Date of Award
Master of Science
L. N. Skold
This study was desired to determine if different single crosses and inbreds of corn, Zea mays, reacted differently to potassium fertilization as related to yield, degree of lodging, and cation content of their loaf tissue.
One plant function of potassium has been related to carbohydrate synthesis, another to translocation. Both processes contribute to yield and to resistance to lodging.
Plants differ in total potassium requirements and in ability to obtain this potassium from the soil. Some of these differences between plants seem to be related to total potassium requirements of the species, feeding power of the plant roots, and the type of growth made by the plant.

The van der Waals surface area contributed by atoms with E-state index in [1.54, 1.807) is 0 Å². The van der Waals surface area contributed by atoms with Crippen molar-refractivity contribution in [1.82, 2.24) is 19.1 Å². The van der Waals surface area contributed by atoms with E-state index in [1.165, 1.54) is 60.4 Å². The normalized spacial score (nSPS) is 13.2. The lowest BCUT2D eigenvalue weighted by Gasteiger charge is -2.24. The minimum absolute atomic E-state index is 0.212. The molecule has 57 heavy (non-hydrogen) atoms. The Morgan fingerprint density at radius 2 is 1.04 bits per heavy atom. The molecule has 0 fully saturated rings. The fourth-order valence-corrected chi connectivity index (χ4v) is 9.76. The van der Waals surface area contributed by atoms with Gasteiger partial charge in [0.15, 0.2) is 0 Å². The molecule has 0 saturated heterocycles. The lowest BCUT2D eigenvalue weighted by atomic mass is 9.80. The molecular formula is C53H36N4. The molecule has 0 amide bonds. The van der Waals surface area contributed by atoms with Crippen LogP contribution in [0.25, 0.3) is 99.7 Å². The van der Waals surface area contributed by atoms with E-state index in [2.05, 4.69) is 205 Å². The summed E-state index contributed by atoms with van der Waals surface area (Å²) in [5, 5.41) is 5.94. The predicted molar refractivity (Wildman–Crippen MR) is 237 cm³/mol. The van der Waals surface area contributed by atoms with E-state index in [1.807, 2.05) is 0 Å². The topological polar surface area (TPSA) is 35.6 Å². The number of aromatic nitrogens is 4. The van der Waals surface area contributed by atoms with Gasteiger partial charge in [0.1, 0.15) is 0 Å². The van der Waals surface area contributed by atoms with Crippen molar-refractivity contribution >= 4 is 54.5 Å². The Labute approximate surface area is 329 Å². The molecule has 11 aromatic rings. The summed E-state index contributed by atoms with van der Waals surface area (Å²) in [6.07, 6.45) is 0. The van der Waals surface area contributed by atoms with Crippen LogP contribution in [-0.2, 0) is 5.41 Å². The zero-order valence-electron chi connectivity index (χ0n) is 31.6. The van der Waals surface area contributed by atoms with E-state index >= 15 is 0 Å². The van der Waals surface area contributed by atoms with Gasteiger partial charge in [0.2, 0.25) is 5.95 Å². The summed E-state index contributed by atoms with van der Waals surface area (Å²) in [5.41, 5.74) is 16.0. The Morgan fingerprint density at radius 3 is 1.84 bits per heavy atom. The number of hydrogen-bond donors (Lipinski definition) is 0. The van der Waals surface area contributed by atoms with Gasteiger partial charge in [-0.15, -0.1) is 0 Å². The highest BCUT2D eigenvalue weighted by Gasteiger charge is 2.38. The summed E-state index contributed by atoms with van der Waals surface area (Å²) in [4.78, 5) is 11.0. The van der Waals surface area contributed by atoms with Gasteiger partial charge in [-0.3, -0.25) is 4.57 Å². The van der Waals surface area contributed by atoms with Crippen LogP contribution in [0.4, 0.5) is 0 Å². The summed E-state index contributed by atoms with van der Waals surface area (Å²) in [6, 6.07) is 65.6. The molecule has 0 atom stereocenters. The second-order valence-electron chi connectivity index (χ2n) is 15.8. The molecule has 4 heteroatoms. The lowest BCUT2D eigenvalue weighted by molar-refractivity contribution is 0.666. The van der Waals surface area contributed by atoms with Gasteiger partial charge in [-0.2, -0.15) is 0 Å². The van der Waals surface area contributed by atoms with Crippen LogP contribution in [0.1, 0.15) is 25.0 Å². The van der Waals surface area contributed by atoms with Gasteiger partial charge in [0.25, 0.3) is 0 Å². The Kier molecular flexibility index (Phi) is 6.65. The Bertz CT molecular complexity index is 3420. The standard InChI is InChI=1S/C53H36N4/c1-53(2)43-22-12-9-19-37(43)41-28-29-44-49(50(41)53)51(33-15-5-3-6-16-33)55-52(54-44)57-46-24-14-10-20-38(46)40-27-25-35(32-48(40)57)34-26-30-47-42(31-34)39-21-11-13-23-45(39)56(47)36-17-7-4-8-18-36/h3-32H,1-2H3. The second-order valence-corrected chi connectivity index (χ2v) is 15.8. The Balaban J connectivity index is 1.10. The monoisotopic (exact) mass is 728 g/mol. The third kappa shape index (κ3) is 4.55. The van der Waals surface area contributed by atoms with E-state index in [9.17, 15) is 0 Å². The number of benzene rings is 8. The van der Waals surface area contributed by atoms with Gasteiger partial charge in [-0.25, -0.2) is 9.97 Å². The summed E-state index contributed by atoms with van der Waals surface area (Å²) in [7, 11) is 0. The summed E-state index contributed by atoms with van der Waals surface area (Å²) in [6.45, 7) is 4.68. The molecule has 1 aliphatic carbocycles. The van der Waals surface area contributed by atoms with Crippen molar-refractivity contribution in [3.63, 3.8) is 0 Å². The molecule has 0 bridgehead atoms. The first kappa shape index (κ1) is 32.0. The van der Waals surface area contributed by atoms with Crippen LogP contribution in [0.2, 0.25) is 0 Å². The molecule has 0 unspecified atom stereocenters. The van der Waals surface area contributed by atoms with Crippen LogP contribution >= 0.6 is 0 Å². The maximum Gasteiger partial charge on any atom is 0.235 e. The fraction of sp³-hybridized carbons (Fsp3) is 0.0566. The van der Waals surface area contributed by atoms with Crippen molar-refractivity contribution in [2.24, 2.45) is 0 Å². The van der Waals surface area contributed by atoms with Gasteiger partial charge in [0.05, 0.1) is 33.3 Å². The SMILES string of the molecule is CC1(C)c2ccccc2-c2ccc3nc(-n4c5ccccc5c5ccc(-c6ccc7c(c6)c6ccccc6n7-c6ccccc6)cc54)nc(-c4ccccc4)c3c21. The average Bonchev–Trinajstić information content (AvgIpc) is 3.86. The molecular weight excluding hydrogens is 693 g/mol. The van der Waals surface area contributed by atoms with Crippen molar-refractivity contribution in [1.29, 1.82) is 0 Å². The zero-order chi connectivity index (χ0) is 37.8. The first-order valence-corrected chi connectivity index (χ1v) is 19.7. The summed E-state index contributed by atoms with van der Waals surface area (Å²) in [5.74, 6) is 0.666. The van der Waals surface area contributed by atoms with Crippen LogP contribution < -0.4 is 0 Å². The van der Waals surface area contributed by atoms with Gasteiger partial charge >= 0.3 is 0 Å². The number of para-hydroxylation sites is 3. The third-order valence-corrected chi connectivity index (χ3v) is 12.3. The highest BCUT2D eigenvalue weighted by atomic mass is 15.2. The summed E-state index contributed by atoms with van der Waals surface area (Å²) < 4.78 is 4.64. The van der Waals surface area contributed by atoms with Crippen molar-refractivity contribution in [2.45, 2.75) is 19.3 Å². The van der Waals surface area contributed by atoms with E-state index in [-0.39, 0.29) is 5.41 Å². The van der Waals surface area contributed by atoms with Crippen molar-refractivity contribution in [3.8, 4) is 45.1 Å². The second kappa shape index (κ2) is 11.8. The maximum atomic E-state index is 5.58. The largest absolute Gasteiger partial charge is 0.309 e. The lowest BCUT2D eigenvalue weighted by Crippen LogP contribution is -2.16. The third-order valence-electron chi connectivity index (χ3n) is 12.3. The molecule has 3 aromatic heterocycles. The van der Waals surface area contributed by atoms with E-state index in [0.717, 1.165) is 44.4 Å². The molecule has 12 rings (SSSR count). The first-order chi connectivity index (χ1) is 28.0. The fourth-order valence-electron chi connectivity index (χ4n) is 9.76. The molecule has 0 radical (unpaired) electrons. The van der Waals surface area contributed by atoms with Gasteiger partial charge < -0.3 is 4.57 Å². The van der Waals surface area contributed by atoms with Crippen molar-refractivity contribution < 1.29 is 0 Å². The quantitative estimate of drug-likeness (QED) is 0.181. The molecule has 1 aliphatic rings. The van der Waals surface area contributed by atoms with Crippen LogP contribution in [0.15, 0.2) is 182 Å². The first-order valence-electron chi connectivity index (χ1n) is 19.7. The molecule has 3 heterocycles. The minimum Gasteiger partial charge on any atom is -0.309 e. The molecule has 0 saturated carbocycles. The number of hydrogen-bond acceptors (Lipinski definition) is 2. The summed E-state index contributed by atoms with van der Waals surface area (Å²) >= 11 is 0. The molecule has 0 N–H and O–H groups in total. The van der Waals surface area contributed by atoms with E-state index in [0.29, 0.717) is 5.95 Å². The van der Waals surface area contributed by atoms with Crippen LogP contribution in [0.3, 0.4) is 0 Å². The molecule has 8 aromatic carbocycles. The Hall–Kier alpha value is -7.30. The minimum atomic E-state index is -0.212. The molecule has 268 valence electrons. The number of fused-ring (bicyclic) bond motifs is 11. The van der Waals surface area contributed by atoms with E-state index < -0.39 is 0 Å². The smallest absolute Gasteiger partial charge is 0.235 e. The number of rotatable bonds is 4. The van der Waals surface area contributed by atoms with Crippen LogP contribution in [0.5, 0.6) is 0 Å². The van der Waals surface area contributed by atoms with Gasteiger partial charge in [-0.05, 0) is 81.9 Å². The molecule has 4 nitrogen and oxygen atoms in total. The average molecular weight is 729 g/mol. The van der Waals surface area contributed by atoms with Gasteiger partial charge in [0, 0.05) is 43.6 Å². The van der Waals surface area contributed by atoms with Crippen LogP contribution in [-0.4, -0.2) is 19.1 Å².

Brummitt, Wilburn Curtis, "Effect of potassium fertilization on yield, lodging, and mineral composition of corn inbreds and single crosses. " Master's Thesis, University of Tennessee, 1954.